Those making the decision had better be damn sure. It's not good enough to have documentation that the American has talked about terrorist acts, or has been in the company of suspected terrorists. We might not like an American citizen who rails against America and claims association with known terrorist groups. It's not enough for some informant to say the American has been plotting terrorist actions.
If there's a enough evidence to try the person for a crime against the nation, then the evidence should be presented to a court before determining further actions. If there's undeniable evidence that the American is planning an attack, then it doesn't take long to run this evidence by a judge in order to decide a course of action -- it can be done quickly.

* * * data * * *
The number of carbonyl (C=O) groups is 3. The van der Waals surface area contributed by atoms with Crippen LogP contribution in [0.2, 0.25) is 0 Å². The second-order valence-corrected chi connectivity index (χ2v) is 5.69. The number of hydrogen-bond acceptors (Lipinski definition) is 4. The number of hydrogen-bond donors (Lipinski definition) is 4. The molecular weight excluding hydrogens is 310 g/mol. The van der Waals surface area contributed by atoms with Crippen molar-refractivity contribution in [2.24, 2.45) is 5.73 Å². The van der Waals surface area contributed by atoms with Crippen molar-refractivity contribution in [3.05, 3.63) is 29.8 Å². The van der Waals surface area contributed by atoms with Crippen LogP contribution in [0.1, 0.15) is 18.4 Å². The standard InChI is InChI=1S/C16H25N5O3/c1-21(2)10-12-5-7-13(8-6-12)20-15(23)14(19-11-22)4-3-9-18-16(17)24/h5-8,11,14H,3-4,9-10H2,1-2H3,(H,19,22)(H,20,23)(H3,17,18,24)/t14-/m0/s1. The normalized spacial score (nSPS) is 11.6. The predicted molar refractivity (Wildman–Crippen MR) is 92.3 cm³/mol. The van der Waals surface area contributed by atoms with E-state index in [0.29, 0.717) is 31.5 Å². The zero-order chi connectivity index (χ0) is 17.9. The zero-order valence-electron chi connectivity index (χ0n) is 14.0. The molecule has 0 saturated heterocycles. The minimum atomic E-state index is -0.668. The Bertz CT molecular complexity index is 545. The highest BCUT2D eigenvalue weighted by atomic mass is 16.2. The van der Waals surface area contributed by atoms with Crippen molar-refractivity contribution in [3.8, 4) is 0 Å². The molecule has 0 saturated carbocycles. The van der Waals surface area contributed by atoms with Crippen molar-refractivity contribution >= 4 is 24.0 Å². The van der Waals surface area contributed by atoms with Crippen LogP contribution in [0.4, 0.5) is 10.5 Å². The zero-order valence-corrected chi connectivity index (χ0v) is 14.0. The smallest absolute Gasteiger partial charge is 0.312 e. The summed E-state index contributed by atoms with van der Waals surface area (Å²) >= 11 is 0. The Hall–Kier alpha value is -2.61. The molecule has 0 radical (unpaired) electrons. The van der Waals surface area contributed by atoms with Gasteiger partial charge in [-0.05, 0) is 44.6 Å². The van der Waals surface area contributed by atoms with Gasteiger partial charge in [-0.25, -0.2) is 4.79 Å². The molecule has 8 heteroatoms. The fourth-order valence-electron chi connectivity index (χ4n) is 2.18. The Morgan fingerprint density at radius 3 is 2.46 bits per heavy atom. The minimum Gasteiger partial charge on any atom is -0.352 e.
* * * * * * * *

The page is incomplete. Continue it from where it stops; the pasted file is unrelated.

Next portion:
I can't imagine a situation in which it's best or necessary for the President or a high-level government official to make the decision to kill the American without getting agreement from a judge. I can't understand those who agree that the President or a high-level official should have the power to kill an American citizen without due process. They hide their agreement behind a made-up situation of an American as a high leader in an al Qaeda cell who's actively fighting against Americans -- they then snarkily ask what is supposed to be done, put him to the side while we kill the other bad guys then read him his rights? That's cute, but it's not the issue. In the heat of battle, you'd kill the person and find out his American status later, so the argument is bogus. And even if an unusual situation is presented in which American soldiers are in danger, and it is known that the group presenting the threat contains an American, if the decision to kill the entire group is made, it's understandable that something had to be done quickly. The real issue is when you have the time to follow an American who's suspected of terrorist involvement -- how is this process handled. It requires due process.